I still love Duck Duck Go, though (esp. the privacy benefits), and I'm sure that they'll broaden their offering of instant pop-up results as time goes on.


We'd love thousands and thousands of these.

--Please post ideas at https://dukgo.com/ideas (we're about to migrate all the old ones from http://ideas.duckduckhack.com/).

--If you want to hack on them check out http://dukgo.com/duckduckhack/ (our whole instant answer platform is open source).

--A bit out of date, but there a bunch listed at https://duckduckgo.com/goodies/


I made the switch about two months ago. IMO, Google still beats Duck Duck Go in terms of relevant results and I am curious whether Duck Duck Go can do anything about it as they are not gathering as much data as Google. I try to find my answer on Duck Duck Go first and if I cannot see anything useful within 30 seconds I end up adding !g at the end of the query which redirects to Google with the original search terms.


There's also https://duckduckgo.com/?q=ascii+table which I use so frequently that I should really just print it out and tape it to the wall.


$ man ascii


$ man ascii | cat | lp -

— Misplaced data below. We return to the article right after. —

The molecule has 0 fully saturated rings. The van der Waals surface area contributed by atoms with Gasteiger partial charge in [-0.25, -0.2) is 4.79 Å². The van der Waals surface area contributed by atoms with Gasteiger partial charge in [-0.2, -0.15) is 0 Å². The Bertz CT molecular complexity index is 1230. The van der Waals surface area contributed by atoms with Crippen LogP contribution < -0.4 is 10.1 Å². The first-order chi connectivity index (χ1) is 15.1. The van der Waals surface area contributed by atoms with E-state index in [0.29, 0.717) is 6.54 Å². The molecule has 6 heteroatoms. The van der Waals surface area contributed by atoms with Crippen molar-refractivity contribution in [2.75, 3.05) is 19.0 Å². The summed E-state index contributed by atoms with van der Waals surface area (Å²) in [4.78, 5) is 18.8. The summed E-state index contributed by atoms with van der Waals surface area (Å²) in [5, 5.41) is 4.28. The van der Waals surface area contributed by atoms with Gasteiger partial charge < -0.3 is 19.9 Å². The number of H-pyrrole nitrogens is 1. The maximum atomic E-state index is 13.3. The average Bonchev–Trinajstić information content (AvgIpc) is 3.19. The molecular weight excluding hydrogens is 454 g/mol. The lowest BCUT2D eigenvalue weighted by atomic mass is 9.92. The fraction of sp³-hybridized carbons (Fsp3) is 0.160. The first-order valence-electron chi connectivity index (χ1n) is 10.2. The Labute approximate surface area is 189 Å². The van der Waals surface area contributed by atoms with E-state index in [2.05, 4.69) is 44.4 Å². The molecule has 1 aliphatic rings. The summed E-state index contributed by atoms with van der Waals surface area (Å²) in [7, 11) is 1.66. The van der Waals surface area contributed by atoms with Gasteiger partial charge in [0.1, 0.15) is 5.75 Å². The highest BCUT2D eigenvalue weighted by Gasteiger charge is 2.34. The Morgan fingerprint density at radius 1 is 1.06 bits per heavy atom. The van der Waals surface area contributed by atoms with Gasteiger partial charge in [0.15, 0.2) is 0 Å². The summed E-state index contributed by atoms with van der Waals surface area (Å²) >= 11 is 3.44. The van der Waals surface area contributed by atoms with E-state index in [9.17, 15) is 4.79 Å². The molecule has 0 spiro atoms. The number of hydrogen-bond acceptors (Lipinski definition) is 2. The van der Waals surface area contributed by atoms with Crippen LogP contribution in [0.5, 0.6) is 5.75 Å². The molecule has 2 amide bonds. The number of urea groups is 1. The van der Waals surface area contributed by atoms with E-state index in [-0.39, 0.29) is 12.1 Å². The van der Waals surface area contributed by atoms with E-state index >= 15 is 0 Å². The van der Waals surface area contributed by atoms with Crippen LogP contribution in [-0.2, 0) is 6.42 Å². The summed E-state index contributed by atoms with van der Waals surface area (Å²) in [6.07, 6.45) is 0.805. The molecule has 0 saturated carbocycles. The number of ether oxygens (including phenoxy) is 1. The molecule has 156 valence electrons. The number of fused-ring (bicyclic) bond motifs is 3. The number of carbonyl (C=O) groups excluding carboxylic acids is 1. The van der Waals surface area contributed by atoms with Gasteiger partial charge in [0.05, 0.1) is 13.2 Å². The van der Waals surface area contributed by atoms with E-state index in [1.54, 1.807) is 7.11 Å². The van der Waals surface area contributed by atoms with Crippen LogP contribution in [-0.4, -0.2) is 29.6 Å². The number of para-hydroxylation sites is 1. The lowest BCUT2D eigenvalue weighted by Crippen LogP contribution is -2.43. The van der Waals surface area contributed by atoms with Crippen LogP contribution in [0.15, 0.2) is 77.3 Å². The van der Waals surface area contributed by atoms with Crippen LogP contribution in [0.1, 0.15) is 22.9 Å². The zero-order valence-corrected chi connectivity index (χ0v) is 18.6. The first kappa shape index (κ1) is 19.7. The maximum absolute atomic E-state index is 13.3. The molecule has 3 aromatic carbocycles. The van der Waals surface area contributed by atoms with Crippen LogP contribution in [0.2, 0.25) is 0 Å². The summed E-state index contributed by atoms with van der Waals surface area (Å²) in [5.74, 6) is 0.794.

We have a nominee for the useless use of cat award.


Realized after I posted. Too late to fix it. The only reason I made the mistake in the first place is that I wasn't sure if the pager would mess up text output.

(What? You expect me to print three or so pages to test an assumption about how *nix utilities work?)


    man -t ascii | lp -


seriously, just do it. Having it on your wall is faster than any search can get it to you.


The thing I love about ddg is, it links to https versions of pages searched. For eg. Google will link to non https version of Wikipedia results, whereas DDG will link to the https version.


The thing I love about ddg is they don't seem to do that horrible redirect on some results that Google does.

I'll never understand why they do that; if you want to track links, send an async post when I click, don't add an occasional multi-second delay.


It's because browsers are unreliable about delivering async posts when the page navigates elsewhere. Some people proposed extending the web APIs to provide a reliable mechanism but it was shot down by complaints of "tracking". So now we're left with both tracking and horrible redirects.